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Pacquiao must fight Mosley-Mayweather winner next

13
Mar

ARLINGTON, Texas — Manny Pacquiao’s welterweight title defense against Joshua Clottey lived up to its billing as an event — drawing the third biggest crowd to an indoor stadium in the U.S. — but it didn’t deliver much of a fight to the 50,994 fans who packed Cowboys Stadium on Saturday.

Fans watching the pay-per-view broadcast were probably under-whelmed by Pacquiao’s dominant performance even though the pound-for-pound king shutout a bona fide welterweight contender on one scorecard and held him to one round on the other two.

It’s obvious that Pacquiao’s on such a level that fights with good, solid fighters like Clottey will not produce compelling fights.

For a real event — one that would dwarf Saturday’s — and one that would deliver a compelling fight, Pacquiao’s next fight must be against the winner of the Shane Mosley-Floyd Mayweather Jr. welterweight showdown on May 1.

If we want to see the best of a future first-ballot hall of famer he needs to be in the ring with a fellow future hall of famer.

Put two great — or arguably great — fighters in the ring and fans usually get a great fight. It worked with Sugar Ray Robinson and Carmen Basilio, Muhammad Ali and Joe Frazier, and Sugar Ray Leonard and Thomas Hearns. My guess is the formula would work for Pacquiao versus Mayweather or Mosley.

Pacquaio says he’s willing to do it, for the fans, of course.

“I want that fight,” Pacquiao said when asked about Mayweather during his post-fight interview. “I know I have the fans support and I love them for it, but it’s up to him. I’m ready to fight anytime. If Mosley wins, maybe I’ll fight him. Floyd’s style is not difficult.”

Many fans and members of the media would beg to differ with Pacquiao’s assumption. Many fans and members of the media agree with it.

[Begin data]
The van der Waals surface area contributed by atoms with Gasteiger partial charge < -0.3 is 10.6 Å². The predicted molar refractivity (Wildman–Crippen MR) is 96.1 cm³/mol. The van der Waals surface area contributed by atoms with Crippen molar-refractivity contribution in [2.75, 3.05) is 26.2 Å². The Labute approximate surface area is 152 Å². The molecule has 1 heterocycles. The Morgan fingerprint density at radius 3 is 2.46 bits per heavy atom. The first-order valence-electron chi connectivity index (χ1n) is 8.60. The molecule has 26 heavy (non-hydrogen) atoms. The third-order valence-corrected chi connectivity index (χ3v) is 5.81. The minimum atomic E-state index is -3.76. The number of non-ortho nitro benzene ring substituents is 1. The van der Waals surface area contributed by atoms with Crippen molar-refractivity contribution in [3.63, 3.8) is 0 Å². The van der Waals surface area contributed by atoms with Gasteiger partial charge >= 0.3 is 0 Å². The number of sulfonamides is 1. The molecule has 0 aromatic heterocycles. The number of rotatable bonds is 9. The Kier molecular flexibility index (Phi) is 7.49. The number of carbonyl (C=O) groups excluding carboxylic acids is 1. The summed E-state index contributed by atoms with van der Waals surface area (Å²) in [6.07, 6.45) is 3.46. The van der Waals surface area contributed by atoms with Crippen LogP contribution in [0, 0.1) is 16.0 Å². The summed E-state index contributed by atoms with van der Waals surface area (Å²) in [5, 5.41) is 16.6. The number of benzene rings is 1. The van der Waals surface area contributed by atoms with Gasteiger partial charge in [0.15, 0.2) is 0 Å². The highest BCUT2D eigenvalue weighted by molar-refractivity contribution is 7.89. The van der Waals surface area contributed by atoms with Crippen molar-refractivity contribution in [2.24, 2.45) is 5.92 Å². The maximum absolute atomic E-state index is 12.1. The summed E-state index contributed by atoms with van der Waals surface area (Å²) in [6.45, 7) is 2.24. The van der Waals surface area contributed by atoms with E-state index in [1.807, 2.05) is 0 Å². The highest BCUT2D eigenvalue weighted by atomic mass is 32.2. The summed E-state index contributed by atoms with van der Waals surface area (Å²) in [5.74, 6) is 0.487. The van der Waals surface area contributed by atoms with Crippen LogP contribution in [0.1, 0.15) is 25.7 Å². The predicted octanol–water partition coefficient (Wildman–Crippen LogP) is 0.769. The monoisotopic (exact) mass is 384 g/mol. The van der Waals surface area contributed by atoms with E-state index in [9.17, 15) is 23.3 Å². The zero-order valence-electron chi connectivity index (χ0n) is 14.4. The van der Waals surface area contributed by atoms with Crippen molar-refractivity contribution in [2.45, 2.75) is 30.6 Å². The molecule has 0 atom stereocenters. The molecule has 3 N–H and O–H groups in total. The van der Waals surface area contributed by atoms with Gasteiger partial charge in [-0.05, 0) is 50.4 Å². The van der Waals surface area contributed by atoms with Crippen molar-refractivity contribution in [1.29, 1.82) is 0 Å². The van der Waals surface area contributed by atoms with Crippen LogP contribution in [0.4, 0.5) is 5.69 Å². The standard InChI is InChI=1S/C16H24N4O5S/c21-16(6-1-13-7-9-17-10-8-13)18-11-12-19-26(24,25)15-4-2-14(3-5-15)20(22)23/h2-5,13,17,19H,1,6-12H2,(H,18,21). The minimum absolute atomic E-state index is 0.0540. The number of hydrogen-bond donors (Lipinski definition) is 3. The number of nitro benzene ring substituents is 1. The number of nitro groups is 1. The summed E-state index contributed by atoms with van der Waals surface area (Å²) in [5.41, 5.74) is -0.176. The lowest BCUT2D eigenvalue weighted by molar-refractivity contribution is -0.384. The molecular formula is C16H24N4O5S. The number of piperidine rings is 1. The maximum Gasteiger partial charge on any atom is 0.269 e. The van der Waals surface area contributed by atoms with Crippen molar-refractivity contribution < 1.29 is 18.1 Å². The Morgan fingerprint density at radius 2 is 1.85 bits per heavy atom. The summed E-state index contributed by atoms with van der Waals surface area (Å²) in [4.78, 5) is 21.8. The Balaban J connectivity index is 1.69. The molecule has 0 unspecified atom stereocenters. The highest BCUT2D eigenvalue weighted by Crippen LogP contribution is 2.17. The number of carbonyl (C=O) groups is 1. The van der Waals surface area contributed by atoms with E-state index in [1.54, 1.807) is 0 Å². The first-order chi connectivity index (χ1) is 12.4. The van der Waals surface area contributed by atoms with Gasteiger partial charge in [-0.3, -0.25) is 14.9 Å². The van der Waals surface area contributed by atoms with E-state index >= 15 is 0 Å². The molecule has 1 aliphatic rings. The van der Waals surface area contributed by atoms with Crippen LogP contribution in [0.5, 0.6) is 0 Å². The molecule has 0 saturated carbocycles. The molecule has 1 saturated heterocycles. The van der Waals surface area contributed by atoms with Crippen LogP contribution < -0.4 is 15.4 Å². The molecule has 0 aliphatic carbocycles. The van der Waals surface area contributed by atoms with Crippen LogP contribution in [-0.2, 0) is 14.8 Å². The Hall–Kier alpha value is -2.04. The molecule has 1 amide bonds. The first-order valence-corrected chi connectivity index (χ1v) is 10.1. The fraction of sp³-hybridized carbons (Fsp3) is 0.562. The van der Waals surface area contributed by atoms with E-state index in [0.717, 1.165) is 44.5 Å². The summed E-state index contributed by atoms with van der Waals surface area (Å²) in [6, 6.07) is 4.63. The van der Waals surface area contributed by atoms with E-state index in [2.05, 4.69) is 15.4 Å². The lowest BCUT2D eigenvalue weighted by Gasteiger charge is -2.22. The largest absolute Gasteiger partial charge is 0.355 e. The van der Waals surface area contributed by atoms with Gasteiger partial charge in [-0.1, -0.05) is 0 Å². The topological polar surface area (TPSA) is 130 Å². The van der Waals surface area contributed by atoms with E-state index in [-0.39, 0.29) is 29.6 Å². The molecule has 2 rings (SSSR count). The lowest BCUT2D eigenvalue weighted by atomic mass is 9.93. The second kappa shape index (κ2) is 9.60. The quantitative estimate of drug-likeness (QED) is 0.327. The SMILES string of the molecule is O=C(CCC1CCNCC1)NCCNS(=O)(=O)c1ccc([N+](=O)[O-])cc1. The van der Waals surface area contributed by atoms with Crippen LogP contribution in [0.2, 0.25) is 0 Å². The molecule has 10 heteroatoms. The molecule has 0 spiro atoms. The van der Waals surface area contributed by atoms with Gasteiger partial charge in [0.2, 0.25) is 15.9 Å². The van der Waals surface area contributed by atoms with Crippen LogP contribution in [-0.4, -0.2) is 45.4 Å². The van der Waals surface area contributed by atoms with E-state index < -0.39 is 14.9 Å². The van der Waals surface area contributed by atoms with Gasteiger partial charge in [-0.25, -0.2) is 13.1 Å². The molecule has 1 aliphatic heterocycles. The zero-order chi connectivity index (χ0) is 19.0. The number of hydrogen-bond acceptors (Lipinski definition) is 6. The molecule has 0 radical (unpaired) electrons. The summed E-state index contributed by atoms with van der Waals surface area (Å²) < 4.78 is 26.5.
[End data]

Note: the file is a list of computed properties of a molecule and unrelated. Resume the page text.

That’s why a Mayweather-Pacquiao fight would be the biggest boxing event in ages. The fight would definitely be more interesting than what fans got on Saturday.

A Pacquiao-Mosley showdown wouldn’t be as high-profile as a Mayweather event but it would probably deliver the most dramatic slugfest between elite fighters since Leonard-Hearns I.

One of these fights must happen before the end of 2010.

The excusable reason Pacquiao versus Mayweather or Mosley doesn’t happen this year is if the aspiring politician wins his congressional seat in the Philippines on May 20 and decides to retire from boxing.

However, Pacquiao and his trainer, Freddie Roach, have repeatedly told the media that he could probably do both jobs should he win the election, at least for a little while. Long enough to make the fight that would cement his legacy.

The more likely reason Pacquiao versus the Mosley-Mayweather winner will fail to materialize this year is boxing politics, or more to the point, the clashing egos of the fighters’ promoters.

It’s no secret that the Top Rank-Golden Boy Promotions feud is back in full swing following the fallout of the Mayweather-Pacquiao bout earlier this year.

Bob Arum, president of Top Rank and Pacquiao’s promoter, will probably say that Pacquiao doesn’t need Mayweather, whose demand for Olympic-style drug testing was the key sticking point that dashed the proposed superfight. The 78-year-old hall of famer will point to the fact that Pacquiao was able to draw 50,000-plus against a fighter that only hardcore fans recognized.

Arum will say his star fighter can draw even bigger crowds, make for even bigger events against Antonio Margarito or Edwin Valero, two potential Pacquiao opponents that he promotes.

Richard Schaefer, CEO of Golden Boy Promotions, which represents both Mayweather and Mosley, will probably say the pay-per-view numbers of the May 1 event — which is expected to far exceed those of Pacquiao-Clottey — will determine who the real star is.

Schaefer has boldly predicted that Mosley-Mayweather will break the all-time pay-per-view record and do close to 3 million buys. If it does half those numbers he can tell Arum to stuff it and predict that a Mosley-Mayweather rematch will break the record.

Both promoters are right to an extent, but both will be very wrong if they don’t deliver the fight the public demands.

Boxing can be a major sport as the people at Cowboys Stadium and the early interest in Mosley-Mayweather prove, but it won’t happen if its power brokers don’t listen to the fans.

Fans want big events that produce great fights. Pacquiao versus Mayweather or Mosley will give them what they want. Nothing else will deliver.

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